Majh Helen Alander + Victoria White

Faces in a Tree

Huldu, Aziza, Fairies, we are all brothers and sisters under the skin. The tree drinks us up in long silver skeins of sap and we poke our faces out through the bark veil of our wooden host to spy on the world passing. We are laughing but we don’t judge you; each year of your life a moment of ours, your baby-gazing at the leaves which will fall, your toddler tantrums, the initials you carve on our cheeks, hand in hand with your gum- chewing lover. Your penknife cuts us to the quick but we share your pain, just as you suspect the marks might last longer than your love, the tattoo on your thigh, because the woman walking behind you is also cute and the man in the distance is hot. We see you approaching, swollen with child, bent in labour as you walk to the hospital because you thought there was time. We suck your fingers with mossy lips, lick with a beetle tongue, but you are too tired to notice our kiss blown on twig fingers as you push the pram in the early morning light. We pity those who walk, dutiful on Sundays, with heads full of doubts and deadlines, and harlequin dogs barking at gulls, reined in on a retractable string as they jump for that first, feathered mouthful, the bones which fly.  And when you meander here, later, with slow steps, hoping to meet a neighbour, your children are a memory in postcards from Canada, stuck to your mirror with a vague promise to visit scrawled as a P.S.  We sense the cold limbo of see you soon read through tears while the kettle boils in an advert break.

Soon, after the solstice fire dancers, we will dive from our tree which falls in a January gale on Edinburgh’s Meadows, sink into the surrendering earth and swim, synchronised with pointed toes, through mud and the mulched leaves of last year’s summer to the root of a new tree, push past each other to be sucked up into the light. Laced with amber, we will lean from the thin, liquid ladders of the thirsty tree which cannot help but draw us in, and see you again as you pass; friends who never tire of the old stories told in changing light.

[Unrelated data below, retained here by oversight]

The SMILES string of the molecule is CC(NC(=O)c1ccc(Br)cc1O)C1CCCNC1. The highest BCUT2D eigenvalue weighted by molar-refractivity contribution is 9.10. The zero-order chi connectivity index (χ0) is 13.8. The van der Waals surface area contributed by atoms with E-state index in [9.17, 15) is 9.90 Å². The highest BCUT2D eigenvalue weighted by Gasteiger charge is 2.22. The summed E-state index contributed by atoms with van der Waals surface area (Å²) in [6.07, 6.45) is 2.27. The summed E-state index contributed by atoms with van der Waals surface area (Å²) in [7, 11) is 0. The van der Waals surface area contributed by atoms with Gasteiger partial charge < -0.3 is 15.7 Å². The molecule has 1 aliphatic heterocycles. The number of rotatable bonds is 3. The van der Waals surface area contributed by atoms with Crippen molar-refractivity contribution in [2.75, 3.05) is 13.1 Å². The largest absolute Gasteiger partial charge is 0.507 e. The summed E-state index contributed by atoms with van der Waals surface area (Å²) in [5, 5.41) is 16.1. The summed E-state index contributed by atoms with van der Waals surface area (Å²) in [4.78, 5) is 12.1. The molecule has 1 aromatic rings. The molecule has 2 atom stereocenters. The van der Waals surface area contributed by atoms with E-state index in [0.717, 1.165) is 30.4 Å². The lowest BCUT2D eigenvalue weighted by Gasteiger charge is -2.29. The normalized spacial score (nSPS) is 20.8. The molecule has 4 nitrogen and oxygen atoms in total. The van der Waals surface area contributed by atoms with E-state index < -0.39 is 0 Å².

Writer: Victoria White
Illustrator: Majh Helen Alander

Father for Justice — Roadkill

‘Leave to remove is granted’. The verdict was not a surprise. Papers were being slid into brief-cases and the court was rising to go as Bobby hung suspended in the moment of losing his kids. If this was a new life to be grasped then it was a stillbirth. ‘It is probably for the best, less messy,’ whispered the social worker, squeezing his elbow to steady him.  He nodded, silent, crushed by the juggernaut of his dead marriage.

His plan formed salamander slow in the bath as it cooled, and he remembered the fathers in superhero tights crawling up public buildings as ex- wives drew their children to their breasts and turned off the television with a remote. He could block his wife’s route to the airport, he thought, and, with eyes blackened, a white stripe painted on his nose, the bathroom mat round his shoulders and a bottle of tomato sauce in his hand, he was ready for his stunt. Left with no room to grow into he dad he might have been, he fell into a run, little comfort in the drama he planned. Stepping onto Princes Street behind the number twenty-three bus, he spread eagled himself on the road, appearing in a cloud of exhaust fumes as badger road kill. He squirted sauce by his head and then lay pressed into the tarmac as brakes screamed.  A wall of traffic loomed above him as people ran to his rescue, then stood uncertain whether to touch him, transfixed by the sight of his raw pain which dripped as tears onto the ground and pooled there – each tiny pond the love for his lost children in the Andean grooves of the road.

He never felt the ambulance men lift him up. He never felt the orderly tuck him up in bed. He never felt the nurse’s needle sedate him. He was floating free. In a distant corner of his mind, now an empty room, he remembered he had had something important to say, an important message. Now he lay mute, tucked up in a perfectly laundered bed that no one was allowed to sit on. He longed to be held but no one came. The day crawled in sun shadows across the counterpane, his body the finger of a sundial, and the nurse washed his face and left water for him in a beaker.

Writer: Victoria White
Illustrator: Majh Helen Alander